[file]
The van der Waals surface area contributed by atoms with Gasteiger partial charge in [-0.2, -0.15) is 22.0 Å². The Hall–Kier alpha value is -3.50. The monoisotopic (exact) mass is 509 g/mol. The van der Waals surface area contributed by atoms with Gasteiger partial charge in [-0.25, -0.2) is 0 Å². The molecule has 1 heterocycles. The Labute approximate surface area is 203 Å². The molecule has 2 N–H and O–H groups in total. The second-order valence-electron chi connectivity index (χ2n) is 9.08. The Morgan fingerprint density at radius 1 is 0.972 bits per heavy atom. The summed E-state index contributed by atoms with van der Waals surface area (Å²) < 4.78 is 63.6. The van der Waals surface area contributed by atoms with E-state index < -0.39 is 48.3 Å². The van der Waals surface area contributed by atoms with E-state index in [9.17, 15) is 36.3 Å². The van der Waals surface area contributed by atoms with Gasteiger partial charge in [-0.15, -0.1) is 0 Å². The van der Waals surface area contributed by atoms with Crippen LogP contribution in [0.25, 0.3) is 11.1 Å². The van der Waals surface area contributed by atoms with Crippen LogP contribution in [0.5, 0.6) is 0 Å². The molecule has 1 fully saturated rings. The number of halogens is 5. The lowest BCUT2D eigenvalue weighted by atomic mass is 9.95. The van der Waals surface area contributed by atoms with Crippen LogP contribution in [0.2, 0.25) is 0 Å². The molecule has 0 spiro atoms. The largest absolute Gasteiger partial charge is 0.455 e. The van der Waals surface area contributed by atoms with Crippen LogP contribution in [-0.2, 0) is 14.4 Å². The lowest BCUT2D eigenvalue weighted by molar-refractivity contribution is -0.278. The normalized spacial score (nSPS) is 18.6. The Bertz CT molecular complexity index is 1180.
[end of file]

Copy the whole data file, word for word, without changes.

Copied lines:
The van der Waals surface area contributed by atoms with Gasteiger partial charge in [-0.2, -0.15) is 22.0 Å². The Hall–Kier alpha value is -3.50. The monoisotopic (exact) mass is 509 g/mol. The van der Waals surface area contributed by atoms with Gasteiger partial charge in [-0.25, -0.2) is 0 Å². The molecule has 1 heterocycles. The Labute approximate surface area is 203 Å². The molecule has 2 N–H and O–H groups in total. The second-order valence-electron chi connectivity index (χ2n) is 9.08. The Morgan fingerprint density at radius 1 is 0.972 bits per heavy atom. The summed E-state index contributed by atoms with van der Waals surface area (Å²) < 4.78 is 63.6. The van der Waals surface area contributed by atoms with E-state index < -0.39 is 48.3 Å². The van der Waals surface area contributed by atoms with E-state index in [9.17, 15) is 36.3 Å². The van der Waals surface area contributed by atoms with Gasteiger partial charge in [-0.15, -0.1) is 0 Å². The van der Waals surface area contributed by atoms with Crippen LogP contribution in [0.25, 0.3) is 11.1 Å². The van der Waals surface area contributed by atoms with Crippen LogP contribution in [0.5, 0.6) is 0 Å². The molecule has 1 fully saturated rings. The number of halogens is 5. The lowest BCUT2D eigenvalue weighted by atomic mass is 9.95. The van der Waals surface area contributed by atoms with Crippen LogP contribution in [0.2, 0.25) is 0 Å². The molecule has 0 spiro atoms. The largest absolute Gasteiger partial charge is 0.455 e. The van der Waals surface area contributed by atoms with Crippen LogP contribution in [-0.2, 0) is 14.4 Å². The lowest BCUT2D eigenvalue weighted by molar-refractivity contribution is -0.278. The normalized spacial score (nSPS) is 18.6. The Bertz CT molecular complexity index is 1180.